• 1 teaspoon grated lemon zest
  • 1/2 teaspoon cinnamon
  • 1/8 teaspoon table salt

Biscuit Topping

  • 1/2 cup (1 stick) unsalted butter or butter spread, at room temperature
  • 1/2 cup Carol’s Flour Blend with sorghum (see my recipe from last week)
  • 1/3 cup cane sugar
  • 1 teaspoon grated lemon zest
  • 1/2 teaspoon baking powder
  • 1/2 teaspoon xanthan gum
  • 1/8 teaspoon table salt
  • 1 large egg, at room temperature
  • 1 teaspoon vanilla extract


  1. Preheat oven to 375 degrees F. Grease a 9-inch square or round nonstick baking pan. (I used a glass casserole dish.)
  2. In a large bowl, toss the fruit with the sugar, lemon zest, cinnamon and salt until combined; spread in the prepared pan.
  3. In a food processor, combine the butter, flour blend, sugar, lemon zest, baking power, xanthan gum and salt by pulsing a few times. Add the egg and vanilla, and process until the dough is fully blended.
  4. Drop the topping mixture onto the fruit by tablespoonfuls; do not spread it out. Bake 35 to 45 minutes, until just starting to brown. Serve warm with whipped cream or ice cream.
Cooked gluten-free peach cobbler fresh out of oven.

Cooked cobbler fresh out of oven.

I think I’m going to continue looking for a recipe that will taste more like my childhood memory – but this one isn’t bad, if you’re looking a way to use some extra fruit you might have. If you use two large cans of fruit, I would recommend doubling the biscuit topping.


Milo graphic

Milo says….

Maizy played with that thing called a vacuum cleaner today. It is VERY loud and makes me bark a LOT! I can’t figure out if it is something to play with or if I should run away. I wish Maizy didn’t have to play with that thing!


Toaster with bread

Preventing Gluten Cross Contamination in the Kitchen

Anything that gluten comes in contact with can potentially contaminate gluten-free food. When gluten-containing foods are processed, those foods can leave gluten behind on the equipment, particularly dry foods such as cereals and baking mixes. In addition flour and other fine particles can become air born and hang in the air up to 24 hours before settling on surfaces.

When food is prepared in a kitchen that contains gluten, whether at home or restaurant, there is a risk of that food becoming contaminated. It very important for those with celiac disease to pay attention to possible sources for cross contamination.

The easiest way to avoid gluten cross contamination in your kitchen is to bring only gluten-free foods into it. Since that is not always practical, here are a few tips to help prevent gluten cross contamination in your kitchen:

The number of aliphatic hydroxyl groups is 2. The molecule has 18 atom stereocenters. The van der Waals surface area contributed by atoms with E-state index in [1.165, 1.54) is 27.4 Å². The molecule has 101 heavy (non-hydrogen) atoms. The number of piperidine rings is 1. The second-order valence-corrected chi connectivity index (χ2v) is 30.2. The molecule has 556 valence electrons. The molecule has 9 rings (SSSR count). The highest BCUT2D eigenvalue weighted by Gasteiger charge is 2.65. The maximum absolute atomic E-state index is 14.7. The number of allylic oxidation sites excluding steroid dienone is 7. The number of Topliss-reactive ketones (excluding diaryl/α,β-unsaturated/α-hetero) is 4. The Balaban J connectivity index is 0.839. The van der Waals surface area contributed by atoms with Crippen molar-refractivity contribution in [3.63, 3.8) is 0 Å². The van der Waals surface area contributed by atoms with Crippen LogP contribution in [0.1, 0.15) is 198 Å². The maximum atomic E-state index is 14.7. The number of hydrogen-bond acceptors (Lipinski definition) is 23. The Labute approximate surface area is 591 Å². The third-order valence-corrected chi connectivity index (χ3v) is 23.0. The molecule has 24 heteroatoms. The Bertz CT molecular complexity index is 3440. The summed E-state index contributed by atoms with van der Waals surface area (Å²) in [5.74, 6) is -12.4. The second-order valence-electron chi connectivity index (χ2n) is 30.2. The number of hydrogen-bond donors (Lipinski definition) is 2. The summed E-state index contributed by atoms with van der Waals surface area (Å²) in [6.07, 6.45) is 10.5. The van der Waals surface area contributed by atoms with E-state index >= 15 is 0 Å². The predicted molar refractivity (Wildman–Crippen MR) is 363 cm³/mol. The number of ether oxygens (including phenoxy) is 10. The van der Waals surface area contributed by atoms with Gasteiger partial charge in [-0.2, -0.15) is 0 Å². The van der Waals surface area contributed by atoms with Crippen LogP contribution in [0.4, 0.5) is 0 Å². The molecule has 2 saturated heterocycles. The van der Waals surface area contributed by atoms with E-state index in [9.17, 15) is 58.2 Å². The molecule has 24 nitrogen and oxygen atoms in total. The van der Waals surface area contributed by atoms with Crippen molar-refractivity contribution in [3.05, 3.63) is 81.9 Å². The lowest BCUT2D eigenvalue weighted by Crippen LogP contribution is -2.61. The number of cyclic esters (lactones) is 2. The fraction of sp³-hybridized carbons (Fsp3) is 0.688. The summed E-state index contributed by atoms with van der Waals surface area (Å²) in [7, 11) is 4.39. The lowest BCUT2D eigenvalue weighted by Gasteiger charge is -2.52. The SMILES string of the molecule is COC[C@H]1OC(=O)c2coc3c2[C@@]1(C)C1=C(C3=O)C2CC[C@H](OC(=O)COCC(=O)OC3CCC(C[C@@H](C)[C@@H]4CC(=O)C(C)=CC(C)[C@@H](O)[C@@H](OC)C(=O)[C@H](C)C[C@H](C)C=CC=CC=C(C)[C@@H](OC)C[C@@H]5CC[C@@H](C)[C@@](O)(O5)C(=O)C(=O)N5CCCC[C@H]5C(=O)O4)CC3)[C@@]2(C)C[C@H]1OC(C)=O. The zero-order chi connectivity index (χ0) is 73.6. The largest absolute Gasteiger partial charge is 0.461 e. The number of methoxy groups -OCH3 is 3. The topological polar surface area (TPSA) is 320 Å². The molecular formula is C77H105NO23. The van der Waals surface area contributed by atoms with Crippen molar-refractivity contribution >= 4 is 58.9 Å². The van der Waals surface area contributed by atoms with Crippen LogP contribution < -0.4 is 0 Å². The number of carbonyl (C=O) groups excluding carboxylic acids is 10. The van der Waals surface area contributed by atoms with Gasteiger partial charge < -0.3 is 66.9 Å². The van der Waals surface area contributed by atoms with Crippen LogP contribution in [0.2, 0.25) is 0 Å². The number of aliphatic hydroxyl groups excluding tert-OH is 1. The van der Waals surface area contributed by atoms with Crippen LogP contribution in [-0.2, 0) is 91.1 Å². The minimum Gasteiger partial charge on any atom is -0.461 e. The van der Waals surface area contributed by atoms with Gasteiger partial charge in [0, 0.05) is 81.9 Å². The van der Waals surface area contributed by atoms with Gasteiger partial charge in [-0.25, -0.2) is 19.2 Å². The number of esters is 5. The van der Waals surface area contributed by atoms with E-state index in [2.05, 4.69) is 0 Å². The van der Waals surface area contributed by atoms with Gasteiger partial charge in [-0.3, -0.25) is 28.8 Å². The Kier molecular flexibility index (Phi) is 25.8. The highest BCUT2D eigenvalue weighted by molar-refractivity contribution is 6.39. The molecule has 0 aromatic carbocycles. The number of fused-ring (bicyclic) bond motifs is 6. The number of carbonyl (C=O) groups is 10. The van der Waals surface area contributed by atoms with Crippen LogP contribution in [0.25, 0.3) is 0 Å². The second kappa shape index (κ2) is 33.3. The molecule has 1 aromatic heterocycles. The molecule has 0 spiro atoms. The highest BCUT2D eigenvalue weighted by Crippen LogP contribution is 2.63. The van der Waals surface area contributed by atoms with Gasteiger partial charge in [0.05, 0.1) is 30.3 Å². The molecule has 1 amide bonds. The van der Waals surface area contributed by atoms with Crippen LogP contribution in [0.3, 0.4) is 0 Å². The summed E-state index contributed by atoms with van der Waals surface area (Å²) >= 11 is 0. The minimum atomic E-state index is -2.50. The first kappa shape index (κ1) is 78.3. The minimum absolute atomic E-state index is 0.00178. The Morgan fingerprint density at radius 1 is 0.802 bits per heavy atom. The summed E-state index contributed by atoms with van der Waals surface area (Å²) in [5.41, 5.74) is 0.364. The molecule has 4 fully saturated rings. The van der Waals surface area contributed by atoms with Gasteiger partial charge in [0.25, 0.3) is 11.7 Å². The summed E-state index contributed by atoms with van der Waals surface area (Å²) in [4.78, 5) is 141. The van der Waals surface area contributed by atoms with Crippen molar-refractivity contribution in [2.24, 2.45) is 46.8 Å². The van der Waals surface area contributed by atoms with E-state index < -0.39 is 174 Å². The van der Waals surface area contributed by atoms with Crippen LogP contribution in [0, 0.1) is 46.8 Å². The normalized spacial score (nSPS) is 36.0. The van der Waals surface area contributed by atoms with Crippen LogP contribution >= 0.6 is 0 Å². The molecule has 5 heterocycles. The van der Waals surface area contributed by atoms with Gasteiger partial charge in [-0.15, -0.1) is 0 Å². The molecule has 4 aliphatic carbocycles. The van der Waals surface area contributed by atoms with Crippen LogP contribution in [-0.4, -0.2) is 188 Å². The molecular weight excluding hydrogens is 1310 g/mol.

• Designate gluten and gluten-free spaces. This can be areas of the kitchen, cabinets, or shelves in a cabinet.
  • Designate gluten and gluten free items. Things like colanders, cutting boards, and cooking utensils can harbor gluten. It might be necessary to keep duplicates of some items.
  • Keep labeled gluten-free condiments. Things like mayonnaise, peanut butter, jelly, and butter can become contaminated when you spread them on bread and place the knife back into the food. Keep clearly labeled gluten free condiments on hand.
  • Clean thoroughly. Clean out cabinets, surfaces, mixers, and anything else that may have gluten on it. Make sure to wash all cooking pans thoroughly in hot, soapy water before cooking a gluten free meal.
  • Buy a new toaster. Toasters can definitely cause cross contamination. Have a gluten free toaster and be sure everyone knows that it is only for gluten-free breads.

I even buy gluten-free dog food for Milo so I don’t get contaminated when I feed him. He doesn’t seem to notice the difference at all.

The key to preventing gluten contamination is to keep things clean and separated. It is important that you train the gluten-eating members in your family to follow these rules so you can stay healthy. It may seem like a big hassle to do all of this, but your health is worth it. Keeping your kitchen gluten-free will become easier with time if you make a routine and stick with it.

You can find more information about how to keep your home gluten-free in “How to be Gluten Free” by Linda Etherton.


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Milo says….

Gluten-free dog food is good, but not as good as COOKIES or BONES. Just sayin’.